"Set Yourself On Fire"

1st September 2005
reviewer: Will
rating: 5 out of 5
published by: Arts & Crafts
released: 15th August 2005
  1. Your Ex-Lover Is Dead
  2. Set Yourself On Fire
  3. Ageless Beauty
  4. Reunion
  5. The Big Fight
  6. What I'm Trying To Say
  7. One More Night
  8. Sleep Tonight
  9. The First Five Times
  10. He Lied About Death
  11. Celebration Guns
  12. Soft Revolution
  13. Calendar Girl

A list of Stars' vital statistics reads almost like a recipe for indie success: Canadian, avant-pop, boy & girl vocalists, part of the Broken Social Scene. The recent swell of interest in avant-pop bands like Architecture In Helsinki and the Fiery Furnaces has pretty much guaranteed that Stars are "so hot right now." And, to be honest, there's not much bad I can say about this album.

Linking them to the thoroughly bizarre Fiery Furnaces is actually a bit misleading, as Stars' sound is a lot more settled. Their classic bittersweet pop bears comparison to Belle & Sebastian, albeit with a healthy dose of electronics thrown into the mix - something which B&S tend to shy away from.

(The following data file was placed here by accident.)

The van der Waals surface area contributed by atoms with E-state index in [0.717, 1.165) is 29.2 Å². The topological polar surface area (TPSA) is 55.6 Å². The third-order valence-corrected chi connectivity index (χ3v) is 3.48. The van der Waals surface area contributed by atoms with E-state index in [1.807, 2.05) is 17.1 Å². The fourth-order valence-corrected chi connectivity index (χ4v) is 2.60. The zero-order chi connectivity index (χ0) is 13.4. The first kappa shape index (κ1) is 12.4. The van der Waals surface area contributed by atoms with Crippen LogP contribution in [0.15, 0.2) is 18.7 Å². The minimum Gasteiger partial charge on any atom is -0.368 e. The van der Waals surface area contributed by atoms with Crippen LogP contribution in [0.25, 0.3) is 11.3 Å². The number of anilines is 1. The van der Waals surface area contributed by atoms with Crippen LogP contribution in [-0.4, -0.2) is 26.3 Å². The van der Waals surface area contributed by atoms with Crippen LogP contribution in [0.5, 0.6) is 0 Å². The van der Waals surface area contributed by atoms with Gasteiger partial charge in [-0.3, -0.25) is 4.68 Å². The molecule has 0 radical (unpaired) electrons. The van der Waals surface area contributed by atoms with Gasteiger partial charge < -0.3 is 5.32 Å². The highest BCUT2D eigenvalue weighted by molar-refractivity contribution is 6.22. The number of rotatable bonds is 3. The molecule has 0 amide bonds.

Set Yourself On Fire is half acoustic, half electronic, with the two threads often intertwining: urgent synths propel the title track while strings push in like ocean waves, while ‘He Lied About Death’ is programmed percussion with guitars stretched taut over the top, until the song twists, snaps, and explodes in a mess of jazz-fusion saxophones.

Opener ‘Your Ex-Lover Is Dead’ reminds me of the Pogues' ‘Fairytale Of New York’, probably because of the he-said she-said vocals and hopeful violin arrangement, but also because it imparts a strong sense of place, the feel of the city at night. These songs are short stories, their characters discovering love and sex aren't black and white, that the shades of grey can be beautiful.

Each track starts off centred around a simple hook, but then unfolds into something complex and barely controllable, much like the relationships Torquil Campbell and Amy Millan are singing about. New loves, exes, one-night stands, quiet regret and noisy recrimination; Set Yourself On Fire is full of the stuff of modern romance, wrapped up in smart three-minute pop songs with all the energy and enthusiasm that being young and in love imparts.

At the end of the title track, as the song floats to earth in a dreamy coda of piano and echo vocals, Stars whisper “20 years asleep before we sleep, forever”. There's no doubting it's a wake-up call: the band are desperate for their - our - generation to stop biding its time, to live like there's no tomorrow. The last words Millan sings are “I'm alive” but rather than herself, she's speaking for the album. This is a vital and heartfelt piece of music - you could say stellar (sorry.)